Are We To Be Governed by Laws Or Men?

Do laws and rules exist as common standards to govern our conduct, to be enforced as fairly and justly as is possible, or are we to be governed by people based on questions of identity? We have at present in our contemporary society an evil tendency to be governed by people, such that any appeal to a given standard is done cynically and without any intention of being the basis of a widespread or universal application, such that we condemn some people for doing something while excusing other people of doing the same things based on our view of the people themselves, not based on any reasonable standard of conduct. This is a tendency to be lamented, as it leads people to treat us as hypocrites whose every judgment is colored by bias and double standards, thus leading people to reject anything we have to say as being motivated by partisanship rather than justice. What I propose is that when we think of the desirability of being governed by laws, we apply these laws to ourselves and reflect on how these laws are likely to deal with our own conduct, then apply these laws to those close to us as to their likely effects, and then to apply these laws to our enemies, to note cases where people seek to propose laws for others that they exempt themselves from, thus demonstrating themselves to be corrupt and without legitimacy.

How is it that laws demonstrate the legitimacy of authorities? An authority is legitimate if they conceive of a legal order as being above them and conceive of themselves as being subject to the rules that they propose. Anytime we witness people proposing rules that they seek to exempt themselves from, we are witnessing the law being used as a weapon against ordinary people but not elites, and we are witnessing government by people using laws as a mere pretext to increase control without the rules actually being seen as applicable to all in a just fashion. In contrast, if we see people willing to put themselves under the jurisdiction of the laws that they see as desirable for others, we are witnessing the establishment of the law as a standard to be followed by all and applied to all. It is probably unsurprising that this willingness appears to be low in contemporary ages where lawfare runs rampant but where a genuine respect for the legal order is remarkably low, and laws are seen as something applying to others and not to ourselves if we are possessed of enough power.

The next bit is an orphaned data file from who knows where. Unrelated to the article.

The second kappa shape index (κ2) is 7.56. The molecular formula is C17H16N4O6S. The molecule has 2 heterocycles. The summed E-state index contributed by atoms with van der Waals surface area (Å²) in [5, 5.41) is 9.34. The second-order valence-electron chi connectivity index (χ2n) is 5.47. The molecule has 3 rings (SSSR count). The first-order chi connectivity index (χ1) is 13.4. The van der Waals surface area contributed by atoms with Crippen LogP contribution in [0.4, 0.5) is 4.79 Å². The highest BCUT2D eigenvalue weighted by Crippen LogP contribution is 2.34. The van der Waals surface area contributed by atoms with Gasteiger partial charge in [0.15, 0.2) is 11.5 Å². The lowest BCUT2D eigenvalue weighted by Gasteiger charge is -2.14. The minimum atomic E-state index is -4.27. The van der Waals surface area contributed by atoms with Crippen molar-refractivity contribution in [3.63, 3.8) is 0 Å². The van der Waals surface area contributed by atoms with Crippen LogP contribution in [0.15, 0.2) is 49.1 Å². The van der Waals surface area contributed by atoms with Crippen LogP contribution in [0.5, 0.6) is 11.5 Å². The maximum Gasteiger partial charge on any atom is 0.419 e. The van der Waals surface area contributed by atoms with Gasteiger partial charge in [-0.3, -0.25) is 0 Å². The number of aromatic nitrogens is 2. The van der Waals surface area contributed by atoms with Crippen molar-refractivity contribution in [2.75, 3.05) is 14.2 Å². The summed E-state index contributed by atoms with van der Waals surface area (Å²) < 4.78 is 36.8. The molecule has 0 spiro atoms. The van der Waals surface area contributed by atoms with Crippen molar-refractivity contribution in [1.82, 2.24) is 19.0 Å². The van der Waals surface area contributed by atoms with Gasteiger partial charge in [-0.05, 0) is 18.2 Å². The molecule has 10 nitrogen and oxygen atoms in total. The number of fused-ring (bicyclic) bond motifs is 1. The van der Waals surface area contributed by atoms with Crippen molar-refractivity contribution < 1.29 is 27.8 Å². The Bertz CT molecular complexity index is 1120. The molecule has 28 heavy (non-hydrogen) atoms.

We may see, therefore, that a major threat to any republican order is the cynicism that results from the law being divorced from any universal application. When people grow intolerant of being limited by the laws but still wish to apply those laws to opponents, one creates an atmosphere where the law ceases to serve as a universally agreed standard that one’s behavior is to be governed by and merely a useful means of condemning those who are out of power by those who are in power. This tendency makes it intolerable for people to accept being out of power, which tends to increase the violence involved in the political process and the intractability of political problems, which cannot be solved because the base of obedience to the law and acceptance of authority has been replaced by a detailed knowledge of which authorities are considered to be friendly or hostile.

How is such a situation to be reversed? When we look at republics, the tendency of people to replace the laws as fundamental in times of prolonged crisis is associated with the death of those republics and their replacement by less representative forms of authority. Being governed by laws and not by partisanship towards certain people means that no one is exempt from having their failures punished. When we wish for people to be above the law, to make them immune from politically motivated prosecution, we make the law ineffective at governing people, and the consequences of that are generally not very easy to recover from because the example of disregarding inconvenient laws is too contagious to be easily repented of. When one has cast off the restraint of law, where is one to learn restraint once again without it being forced upon oneself?

About nathanalbright

I'm a person with diverse interests who loves to read. If you want to know something about me, just ask.
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